Living in tents all summer, you would assume you’d either get really close to the other staff or get really annoyed with each other. Can you describe the staff and other instructors you worked and lived with in three words?

Talented, outgoing, stinky.
Is that the name where Team Stinko came from in one of your videos?

Oh yes. Just a bunch of 20-something-year-old skate rats living off of Doritos and cold showers all summer.

Do you think your photography and videography grew from this experience? If so, how?

Absolutely. Putting together a skate video isn’t always easy. Traveling and trying to keep everyone together is always a hassle, but here we were just kind of stuck for almost three months so it’s like, what else are we going to do?

What were you surprised about from your experience?

I was always really shocked at how much some kids will listen to you. My first year it hit me pretty hard when I was teaching a bunch of campers how to drop in and just saw them all staring at me straight in the face.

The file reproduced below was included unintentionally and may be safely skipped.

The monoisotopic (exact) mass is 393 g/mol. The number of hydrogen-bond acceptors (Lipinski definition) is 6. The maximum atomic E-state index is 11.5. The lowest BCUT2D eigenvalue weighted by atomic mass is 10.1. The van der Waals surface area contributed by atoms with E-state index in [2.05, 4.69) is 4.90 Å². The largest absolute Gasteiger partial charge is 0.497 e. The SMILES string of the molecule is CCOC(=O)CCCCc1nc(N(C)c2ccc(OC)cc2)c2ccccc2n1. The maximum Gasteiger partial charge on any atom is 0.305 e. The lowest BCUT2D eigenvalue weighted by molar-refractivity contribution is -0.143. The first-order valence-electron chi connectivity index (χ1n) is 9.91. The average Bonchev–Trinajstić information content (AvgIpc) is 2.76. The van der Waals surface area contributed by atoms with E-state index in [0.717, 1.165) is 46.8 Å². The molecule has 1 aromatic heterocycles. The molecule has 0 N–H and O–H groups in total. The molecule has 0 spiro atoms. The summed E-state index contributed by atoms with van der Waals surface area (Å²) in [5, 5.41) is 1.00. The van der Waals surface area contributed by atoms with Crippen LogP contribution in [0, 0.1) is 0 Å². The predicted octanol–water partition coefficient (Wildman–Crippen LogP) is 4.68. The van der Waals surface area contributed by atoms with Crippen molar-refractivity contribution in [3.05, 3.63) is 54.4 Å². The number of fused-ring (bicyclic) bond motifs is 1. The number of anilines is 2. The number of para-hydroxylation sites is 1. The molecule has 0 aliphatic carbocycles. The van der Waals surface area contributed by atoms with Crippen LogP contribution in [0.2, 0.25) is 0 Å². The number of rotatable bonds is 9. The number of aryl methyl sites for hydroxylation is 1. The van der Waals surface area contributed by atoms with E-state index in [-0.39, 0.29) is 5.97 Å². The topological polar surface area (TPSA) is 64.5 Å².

Like a “you’re crazy” or a “I respect you and am listening intently” stare?

The latter. They were listening to every single word I said. I could tell that they really wanted to learn how to skate, and I thought that was the coolest thing.

With that being said, how does it feel to have had a job where you can capture these moments?

It’s awesome. Those kids know that we do a weekly edit during the season and will want to be in it so when I film a clip or get a photo of them they get really excited. It gives them something to look back on to keep the spark alive to continue skateboarding.

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Skater Trainers. #teamstinko

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Perks of the job 002

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💩Team Stinko family photo 💩

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HOME 004. #findhornell

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Austin Stroks //FS Stink Air. #teamstinko #freshparks

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Most nights 🌩 #gotowv